I was almost 15 when the American invasion in Iraq started. I cannot remember the exact time when I heard the sound of the first bomb, but it was in the early morning of March 20th 2003 when we woke up to horrible sounds.
I was not a child that time, but also not an adult. I was afraid and no one answered my questions : why is there a war? What did the Iraqi people do to suffer another war? How long it is going to last? All the answers were the same: politics. What did a child know about politicos(is this the word you want? Politicos? Or politics.), nothing. (You might want to tell us how old you were.)
Not all the Iraqi cities suffered the same damage. The cities in the south went through a lot more than the cities in the north. But the capital is always different. Baghdad was considered to be invaded (not sure about this replacement either. I don’t want to put words in your mouth!) right after the airport battle. This was far away from where I stayed.
When looking from the window of my house I could only see clouds of smoke, and did not know where the smoke was coming from. When things were getting quieter my cousins started to go out and comeback with news about what they heard and what they saw. All the buildings, the houses, the streets that were destroyed completely made me feel sad–and hateful towards all Americans. I could not bear their existence in my city and wanted them to go out in any way possible. For me, they were the monsters who killed my people and destroyed my city for no reason.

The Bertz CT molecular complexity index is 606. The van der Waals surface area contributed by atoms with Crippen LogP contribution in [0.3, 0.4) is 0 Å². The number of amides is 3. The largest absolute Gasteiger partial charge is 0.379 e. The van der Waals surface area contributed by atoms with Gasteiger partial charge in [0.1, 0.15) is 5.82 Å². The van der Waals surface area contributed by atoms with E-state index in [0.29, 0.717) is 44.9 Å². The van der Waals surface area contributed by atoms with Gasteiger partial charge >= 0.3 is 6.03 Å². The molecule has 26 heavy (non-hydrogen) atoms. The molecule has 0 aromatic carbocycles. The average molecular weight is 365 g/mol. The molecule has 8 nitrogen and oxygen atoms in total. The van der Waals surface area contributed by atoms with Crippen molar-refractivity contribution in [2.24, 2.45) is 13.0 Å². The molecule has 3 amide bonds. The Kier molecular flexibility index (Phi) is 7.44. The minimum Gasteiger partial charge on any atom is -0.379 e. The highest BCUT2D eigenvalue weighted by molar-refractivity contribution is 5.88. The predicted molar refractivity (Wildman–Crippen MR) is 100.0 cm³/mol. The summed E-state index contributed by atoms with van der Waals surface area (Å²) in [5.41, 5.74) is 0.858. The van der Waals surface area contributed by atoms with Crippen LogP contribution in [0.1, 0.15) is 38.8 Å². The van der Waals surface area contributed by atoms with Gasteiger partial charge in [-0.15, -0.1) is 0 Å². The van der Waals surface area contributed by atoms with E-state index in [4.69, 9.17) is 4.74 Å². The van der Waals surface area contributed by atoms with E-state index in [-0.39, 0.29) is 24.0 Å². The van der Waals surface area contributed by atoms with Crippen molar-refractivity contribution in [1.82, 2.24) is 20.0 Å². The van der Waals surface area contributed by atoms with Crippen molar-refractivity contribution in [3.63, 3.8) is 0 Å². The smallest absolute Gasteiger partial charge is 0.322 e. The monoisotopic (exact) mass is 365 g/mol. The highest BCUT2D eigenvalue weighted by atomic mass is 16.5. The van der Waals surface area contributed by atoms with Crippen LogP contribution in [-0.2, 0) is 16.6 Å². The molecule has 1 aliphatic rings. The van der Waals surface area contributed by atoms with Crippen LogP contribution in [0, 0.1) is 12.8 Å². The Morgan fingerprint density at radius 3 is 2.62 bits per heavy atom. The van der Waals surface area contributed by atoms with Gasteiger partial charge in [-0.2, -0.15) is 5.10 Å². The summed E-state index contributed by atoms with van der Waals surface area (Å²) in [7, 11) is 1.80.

Not until half a year passed by, when I started to know that for them, the American troops, it was not the favorable place to be in. what made me change my mind was a soldier who had tow pictures glued inside his helmet. When we asked him who they were, he said “This is my mother, and this is my girlfriend and I miss them so much. So I have these photos here”. That’s when I thought, ok, it is not only us who were suffering from their existence, but they also were not comfortable from their own existence. Later my house was being checked for arms. Our neighbor’s son was in our garden playing with his car toy and one soldier was staring at him all the time and did nothing else. My father asked him if there was anything wrong, he said “No, but my son is that age and had a similar car. Can I take a picture of this boy?”Then I knew that they were not monsters.They were human beings doing what they were told. So I excused them.
The feelings of hatred towards American were all gone when I came to Vienna and I looked at things from a different point of view. I found out that many Americans were protesting against the war, that they did not want it. But this kind of information had no way to Iraq at the time of war. I came to forgive first, and then to believe that governments do not, necessarily, represent their people’s will.
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